Back Pain Relief Mililani HI

By Catherine Guthrie I had my first backache at age 12. It crept up on me after two weeks at a summer horseback riding camp. The unease started as periodic muscle soreness, then progressed into spasms, and ultimately settled into a continuous throb. My pediatrician diagnosed scoliosis (lateral curvature of the spine) and told my mother not to worry; the curve was a mild one. But things only got...

Randall Mitsuru Suzuka, MD
(808) 626-2021
95-1091 Kualapa St
Mililani, HI
Specialties
Family Practice, Sports Medicine-Family Practice
Gender
Male
Education
Medical School: Univ Of Hi John A Burns Sch Of Med, Honolulu Hi 96822
Graduation Year: 1983

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Dennis Michael Crowley, MD
(808) 538-7700
94-200 Iokoo Pl Apt E
Waipahu, HI
Specialties
Physical Medicine & Rehabilitation, Sports Medicine-Pediatrics
Gender
Male
Education
Medical School: Creighton Univ Sch Of Med, Omaha Ne 68178
Graduation Year: 1968

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Burt E Moritz
(808) 342-4698
3288 Moanalua Rd
Honolulu, HI
Specialty
General Practice, Sports Medicine

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Peter B. t. Lum
(808) 432-0000
3288 Moanalua Rd
Honolulu, HI
Specialty
Physical Medicine and Rehabilitation

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Coswin K Saito
(808) 432-0000
3288 Moanalua Rd
Honolulu, HI
Specialty
Physical Medicine and Rehabilitation

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Tiffany Ck Forman
(808) 627-3200
95-390 Kuahelani Ave
Mililani, HI
Specialty
Family Practice, Sports Medicine

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Gilbert P Hager
(808) 692-6331
590 Farrington Hwy
Kapolei, HI
Specialty
Physical Medicine and Rehabilitation

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Dr.Gregory Dammann
(808) 433-2460
1 Jarrett White Road
Honolulu, HI
Gender
M
Speciality
Sports Medicine
General Information
Accepting New Patients: Yes
RateMD Rating
5.0, out of 5 based on 1, reviews.

Data Provided by:
Maria B Patten
(808) 432-7450
2828 Paa St
Honolulu, HI
Specialty
Physical Medicine and Rehabilitation

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Merle K Miura-Akamine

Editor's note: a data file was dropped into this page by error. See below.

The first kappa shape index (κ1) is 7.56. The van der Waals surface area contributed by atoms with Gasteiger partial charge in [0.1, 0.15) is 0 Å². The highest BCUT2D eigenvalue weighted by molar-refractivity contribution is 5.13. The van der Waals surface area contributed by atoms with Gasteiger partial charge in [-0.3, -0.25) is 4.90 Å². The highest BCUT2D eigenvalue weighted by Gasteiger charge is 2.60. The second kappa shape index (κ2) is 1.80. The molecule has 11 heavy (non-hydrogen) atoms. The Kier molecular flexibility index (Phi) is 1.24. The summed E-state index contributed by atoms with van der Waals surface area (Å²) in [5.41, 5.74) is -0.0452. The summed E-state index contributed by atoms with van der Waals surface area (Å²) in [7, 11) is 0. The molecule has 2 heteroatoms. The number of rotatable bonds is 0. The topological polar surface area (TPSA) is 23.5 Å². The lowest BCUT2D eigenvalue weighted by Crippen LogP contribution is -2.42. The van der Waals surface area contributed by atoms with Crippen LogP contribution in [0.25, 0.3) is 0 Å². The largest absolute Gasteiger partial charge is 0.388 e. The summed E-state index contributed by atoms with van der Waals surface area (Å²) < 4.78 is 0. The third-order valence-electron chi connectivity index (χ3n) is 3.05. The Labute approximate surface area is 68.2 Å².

(808) 432-7450
2828 Paa St
Honolulu, HI
Specialty
Physical Medicine and Rehabilitation

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Get Your Back Back

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By Catherine Guthrie

I had my first backache at age 12. It crept up on me after two weeks at a summer horseback riding camp. The unease started as periodic muscle soreness, then progressed into spasms, and ultimately settled into a continuous throb. My pediatrician diagnosed scoliosis (lateral curvature of the spine) and told my mother not to worry; the curve was a mild one.

But things only got worse when I started school that fall. I swallowed prescription pain pills at lunch, fidgeted through class, and stood in the back of school assemblies, unable to endure the torture of sitting on a metal folding chair for more than a few minutes at a time.

My alarmed parents called the doctor, who recommended bed rest. At his urging, I became a couch potato. I quit the basketball team and sat on the sidelines during PE. Once a whirling dervish of energy, I spent my afternoons lying on a heating pad in front of the television, watching The Brady Bunch until my eyes burned.

As it turns out, his prescription may have been the worst health advice I’ve ever received.

Four months of inactivity later, the pain had become debilitating. Unable to sit through a full day of classes, I slunk to the principal’s office every day at lunch and waited for my mother to drive me home to the couch. One night I overheard my parents murmuring the word “surgery,” and two weeks after my 13th birthday I had a spinal fusion, which left me with a metal rod in the middle of my back.

After my operation, I spent years walking on eggshells, terrified the rod would break if I put too much stress on it. My well-meaning parents fanned my fear by warning me away from sports I’d loved. Scared I’d wind up needing another painful operation, I heeded their advice.

Much as I hated the sedentary life, I can’t fault my parents or the doctors. In the 1980s, the standard advice for any twinge, pull, or ache in the back was three to four weeks of bed rest. Not so today.

Of course, it’s not front-page news that back experts are telling patients to get moving after two or three days in bed. What is news is how vigorous their prescriptions for getting physical have become. James Rainville, one of the country’s foremost experts on exercise and back pain—he’s chief of physical medicine and rehabilitation at the Spine Center at New England Baptist Hospital in Boston—doesn’t mince words. “Unless you stress your muscles at or near their physiological limits, you will not see any real change.”

In his ten-session program, called aggressive rehabilitation, patients lift weights, climb stairs, and move and twist in ways that would never have been considered possible for someone whose back had once landed him or her in bed. Part of the rationale for this approach is a new understanding of the mind-body connection and its role in pain.

But even for more cautious types who don’t want to go anywhere near a weight machine, there’s new advice about the best way to get moving. For long-term relief, ...

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